Spain must provide answers into migrant deaths on its Moroccan border

spain under pressure over migrant deaths on moroccan border

spain under pressure over migrant deaths on moroccan border

In one of the worst tragedies on a European frontier in many years, at least 23 people were crushed to death and many other injured when around 2000 people from Africa tried to cross into European Union’s only land border with the continent between Morocco and Spain’s Melilla. The incident that happened on June 24 had the thousands of migrants, majority from Sudan, trying to storm through 6 metre high fence. According to the Moroccan Association for Human Rights (AMDH), at least 77 people are missing after the incident.

An investigation has been opened by the Spain’s state prosecutor, with chances that the reports of inquiry might be politically damaging for Spain and trigger challenge from Rabat. On the other hand, migrant aid organizations have blamed both Morocco and Spain for covering up the incident and details into the event.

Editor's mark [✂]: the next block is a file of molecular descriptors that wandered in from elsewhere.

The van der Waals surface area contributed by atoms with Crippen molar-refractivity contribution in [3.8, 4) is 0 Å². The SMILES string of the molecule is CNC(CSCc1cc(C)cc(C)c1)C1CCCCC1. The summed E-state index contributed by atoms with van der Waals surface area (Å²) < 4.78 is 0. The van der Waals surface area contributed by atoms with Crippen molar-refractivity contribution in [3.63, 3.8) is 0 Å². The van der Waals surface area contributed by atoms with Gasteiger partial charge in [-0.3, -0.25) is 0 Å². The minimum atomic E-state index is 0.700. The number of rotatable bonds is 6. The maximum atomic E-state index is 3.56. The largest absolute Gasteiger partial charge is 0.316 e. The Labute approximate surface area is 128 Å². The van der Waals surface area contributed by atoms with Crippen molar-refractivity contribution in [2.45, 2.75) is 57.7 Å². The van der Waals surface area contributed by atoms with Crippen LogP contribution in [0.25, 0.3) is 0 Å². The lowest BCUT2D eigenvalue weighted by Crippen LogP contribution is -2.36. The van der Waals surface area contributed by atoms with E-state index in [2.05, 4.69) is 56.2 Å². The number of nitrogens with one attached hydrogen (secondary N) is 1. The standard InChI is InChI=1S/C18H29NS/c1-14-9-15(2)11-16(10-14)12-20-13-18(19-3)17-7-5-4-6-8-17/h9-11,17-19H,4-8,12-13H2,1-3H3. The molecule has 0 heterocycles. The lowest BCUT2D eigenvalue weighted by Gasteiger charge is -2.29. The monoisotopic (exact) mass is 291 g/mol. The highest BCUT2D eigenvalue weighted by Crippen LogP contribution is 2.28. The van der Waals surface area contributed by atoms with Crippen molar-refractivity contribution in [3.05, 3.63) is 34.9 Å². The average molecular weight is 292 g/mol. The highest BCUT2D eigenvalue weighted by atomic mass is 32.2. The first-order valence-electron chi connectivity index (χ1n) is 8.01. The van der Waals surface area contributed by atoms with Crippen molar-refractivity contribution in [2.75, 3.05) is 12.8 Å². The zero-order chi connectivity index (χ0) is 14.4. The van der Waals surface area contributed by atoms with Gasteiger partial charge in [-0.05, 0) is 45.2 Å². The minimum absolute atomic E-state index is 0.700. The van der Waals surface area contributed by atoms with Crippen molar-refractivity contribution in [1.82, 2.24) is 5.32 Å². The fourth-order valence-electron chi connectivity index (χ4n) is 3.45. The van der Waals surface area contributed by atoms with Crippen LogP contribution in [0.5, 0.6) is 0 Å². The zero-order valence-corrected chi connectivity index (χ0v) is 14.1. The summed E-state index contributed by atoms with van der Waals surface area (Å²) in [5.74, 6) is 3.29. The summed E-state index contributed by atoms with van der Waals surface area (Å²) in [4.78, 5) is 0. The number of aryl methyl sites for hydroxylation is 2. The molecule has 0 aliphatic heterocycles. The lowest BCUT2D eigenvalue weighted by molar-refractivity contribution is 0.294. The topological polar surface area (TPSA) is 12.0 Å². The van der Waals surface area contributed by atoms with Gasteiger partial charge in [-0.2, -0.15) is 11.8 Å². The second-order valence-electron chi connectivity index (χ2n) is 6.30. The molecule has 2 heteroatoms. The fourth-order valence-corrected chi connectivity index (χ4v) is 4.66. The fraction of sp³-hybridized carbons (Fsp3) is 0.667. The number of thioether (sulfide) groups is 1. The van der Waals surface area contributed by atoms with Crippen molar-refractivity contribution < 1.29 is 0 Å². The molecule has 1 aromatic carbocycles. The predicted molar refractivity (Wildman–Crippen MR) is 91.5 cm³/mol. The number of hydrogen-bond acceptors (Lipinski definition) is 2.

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Addressing the plight of scores of migrants trying to cross from Africa into EU through land, the Council of Europe’s Human Rights Commissioner said that “migrants in Morocco had no genuine and effective access to asylum in Melilla, leaving them with little choice but to try to cross illegally”. The governments of both nations have defended their forces citing the violence from migrants.

“I have said it before, and I will repeat it again: We are talking about tragic events that took place outside our country. There has been no loss of life on national territory,” the Spanish interior minister Fernando Grande-Marlaska said last week in the Spanish parliament insisting that no deaths had occurred on Spanish soil, and that this releases Madrid from bearing any responsibility for the tragedy.

Elena Munoz, legal spokesman of the Spanish Commission for Refugee Aid, an NGO, said, “In the June incident that 460 people were returned from Spain to Melilla without the right to claim asylum, thereby contravening international migration law, which states migrants should have 24 hours to make this claim.” She added, “There are two investigations underway from the state prosecutor and the ombudsman to try to find out what happened. Already, the Council of Europe has said it is impossible for migrants to claim asylum in Melilla, so they must climb over the fences.”

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